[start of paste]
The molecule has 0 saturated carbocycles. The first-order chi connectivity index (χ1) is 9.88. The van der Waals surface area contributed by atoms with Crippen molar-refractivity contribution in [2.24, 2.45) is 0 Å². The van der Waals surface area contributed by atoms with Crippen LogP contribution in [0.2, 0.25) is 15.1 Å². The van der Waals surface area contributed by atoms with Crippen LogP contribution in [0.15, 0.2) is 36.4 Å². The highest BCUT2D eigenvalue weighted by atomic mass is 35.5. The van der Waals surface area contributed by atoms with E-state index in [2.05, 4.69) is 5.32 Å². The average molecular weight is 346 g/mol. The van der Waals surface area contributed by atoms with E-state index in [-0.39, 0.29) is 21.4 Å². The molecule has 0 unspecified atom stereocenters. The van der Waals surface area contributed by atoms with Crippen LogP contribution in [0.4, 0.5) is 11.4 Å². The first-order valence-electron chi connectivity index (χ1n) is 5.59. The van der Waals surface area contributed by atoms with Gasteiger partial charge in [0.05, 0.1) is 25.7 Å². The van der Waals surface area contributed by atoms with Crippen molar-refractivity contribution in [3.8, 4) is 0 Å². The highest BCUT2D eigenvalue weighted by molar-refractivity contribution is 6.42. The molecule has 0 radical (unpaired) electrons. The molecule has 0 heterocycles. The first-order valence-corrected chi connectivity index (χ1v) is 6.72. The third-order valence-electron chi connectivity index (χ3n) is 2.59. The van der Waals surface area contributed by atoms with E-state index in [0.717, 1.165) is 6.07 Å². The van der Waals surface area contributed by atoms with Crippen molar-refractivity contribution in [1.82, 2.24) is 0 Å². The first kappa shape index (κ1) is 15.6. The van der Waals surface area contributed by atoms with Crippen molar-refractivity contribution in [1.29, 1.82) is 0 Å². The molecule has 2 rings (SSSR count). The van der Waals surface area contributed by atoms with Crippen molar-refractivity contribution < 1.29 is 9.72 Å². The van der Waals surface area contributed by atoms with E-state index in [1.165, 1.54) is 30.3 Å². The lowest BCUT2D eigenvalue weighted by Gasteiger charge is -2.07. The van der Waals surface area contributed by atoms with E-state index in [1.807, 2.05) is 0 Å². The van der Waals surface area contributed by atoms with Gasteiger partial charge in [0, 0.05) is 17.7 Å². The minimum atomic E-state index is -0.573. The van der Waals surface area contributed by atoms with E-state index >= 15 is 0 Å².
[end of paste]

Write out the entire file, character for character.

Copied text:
The molecule has 0 saturated carbocycles. The first-order chi connectivity index (χ1) is 9.88. The van der Waals surface area contributed by atoms with Crippen molar-refractivity contribution in [2.24, 2.45) is 0 Å². The van der Waals surface area contributed by atoms with Crippen LogP contribution in [0.2, 0.25) is 15.1 Å². The van der Waals surface area contributed by atoms with Crippen LogP contribution in [0.15, 0.2) is 36.4 Å². The highest BCUT2D eigenvalue weighted by atomic mass is 35.5. The van der Waals surface area contributed by atoms with E-state index in [2.05, 4.69) is 5.32 Å². The average molecular weight is 346 g/mol. The van der Waals surface area contributed by atoms with E-state index in [-0.39, 0.29) is 21.4 Å². The molecule has 0 unspecified atom stereocenters. The van der Waals surface area contributed by atoms with Crippen LogP contribution in [0.4, 0.5) is 11.4 Å². The first-order valence-electron chi connectivity index (χ1n) is 5.59. The van der Waals surface area contributed by atoms with Gasteiger partial charge in [0.05, 0.1) is 25.7 Å². The van der Waals surface area contributed by atoms with Crippen molar-refractivity contribution in [3.8, 4) is 0 Å². The highest BCUT2D eigenvalue weighted by molar-refractivity contribution is 6.42. The molecule has 0 radical (unpaired) electrons. The molecule has 0 heterocycles. The first-order valence-corrected chi connectivity index (χ1v) is 6.72. The third-order valence-electron chi connectivity index (χ3n) is 2.59. The van der Waals surface area contributed by atoms with E-state index in [0.717, 1.165) is 6.07 Å². The van der Waals surface area contributed by atoms with Crippen molar-refractivity contribution in [1.82, 2.24) is 0 Å². The first kappa shape index (κ1) is 15.6. The van der Waals surface area contributed by atoms with Crippen molar-refractivity contribution in [1.29, 1.82) is 0 Å². The molecule has 2 rings (SSSR count). The van der Waals surface area contributed by atoms with Crippen molar-refractivity contribution < 1.29 is 9.72 Å². The van der Waals surface area contributed by atoms with E-state index in [1.165, 1.54) is 30.3 Å². The lowest BCUT2D eigenvalue weighted by Gasteiger charge is -2.07. The van der Waals surface area contributed by atoms with E-state index in [1.807, 2.05) is 0 Å². The van der Waals surface area contributed by atoms with Gasteiger partial charge in [0, 0.05) is 17.7 Å². The minimum atomic E-state index is -0.573. The van der Waals surface area contributed by atoms with E-state index >= 15 is 0 Å².